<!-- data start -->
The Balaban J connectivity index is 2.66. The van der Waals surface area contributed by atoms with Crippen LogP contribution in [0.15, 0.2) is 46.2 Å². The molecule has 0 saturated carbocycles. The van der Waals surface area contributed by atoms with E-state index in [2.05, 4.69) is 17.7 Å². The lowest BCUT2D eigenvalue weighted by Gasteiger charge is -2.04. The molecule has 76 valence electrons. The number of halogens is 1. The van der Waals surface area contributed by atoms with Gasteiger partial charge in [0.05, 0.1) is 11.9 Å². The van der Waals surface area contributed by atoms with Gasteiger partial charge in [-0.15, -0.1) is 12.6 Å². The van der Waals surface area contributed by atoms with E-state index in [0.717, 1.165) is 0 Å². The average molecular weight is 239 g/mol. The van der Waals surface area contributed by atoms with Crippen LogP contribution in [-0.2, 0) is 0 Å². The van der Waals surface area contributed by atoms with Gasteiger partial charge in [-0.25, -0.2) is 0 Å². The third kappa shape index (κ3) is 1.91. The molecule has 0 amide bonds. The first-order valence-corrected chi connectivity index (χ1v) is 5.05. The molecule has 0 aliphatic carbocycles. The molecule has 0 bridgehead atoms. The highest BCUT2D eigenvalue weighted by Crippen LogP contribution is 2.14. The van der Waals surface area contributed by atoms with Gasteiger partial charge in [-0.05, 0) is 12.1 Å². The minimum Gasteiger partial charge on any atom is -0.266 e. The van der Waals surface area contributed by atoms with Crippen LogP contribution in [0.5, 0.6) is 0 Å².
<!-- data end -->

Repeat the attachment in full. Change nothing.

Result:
The Balaban J connectivity index is 2.66. The van der Waals surface area contributed by atoms with Crippen LogP contribution in [0.15, 0.2) is 46.2 Å². The molecule has 0 saturated carbocycles. The van der Waals surface area contributed by atoms with E-state index in [2.05, 4.69) is 17.7 Å². The lowest BCUT2D eigenvalue weighted by Gasteiger charge is -2.04. The molecule has 76 valence electrons. The number of halogens is 1. The van der Waals surface area contributed by atoms with Gasteiger partial charge in [0.05, 0.1) is 11.9 Å². The van der Waals surface area contributed by atoms with Gasteiger partial charge in [-0.15, -0.1) is 12.6 Å². The van der Waals surface area contributed by atoms with E-state index in [0.717, 1.165) is 0 Å². The average molecular weight is 239 g/mol. The van der Waals surface area contributed by atoms with Crippen LogP contribution in [-0.2, 0) is 0 Å². The van der Waals surface area contributed by atoms with Gasteiger partial charge in [-0.25, -0.2) is 0 Å². The third kappa shape index (κ3) is 1.91. The molecule has 0 amide bonds. The first-order valence-corrected chi connectivity index (χ1v) is 5.05. The molecule has 0 aliphatic carbocycles. The molecule has 0 bridgehead atoms. The highest BCUT2D eigenvalue weighted by Crippen LogP contribution is 2.14. The van der Waals surface area contributed by atoms with Gasteiger partial charge in [-0.05, 0) is 12.1 Å². The minimum Gasteiger partial charge on any atom is -0.266 e. The van der Waals surface area contributed by atoms with Crippen LogP contribution in [0.5, 0.6) is 0 Å².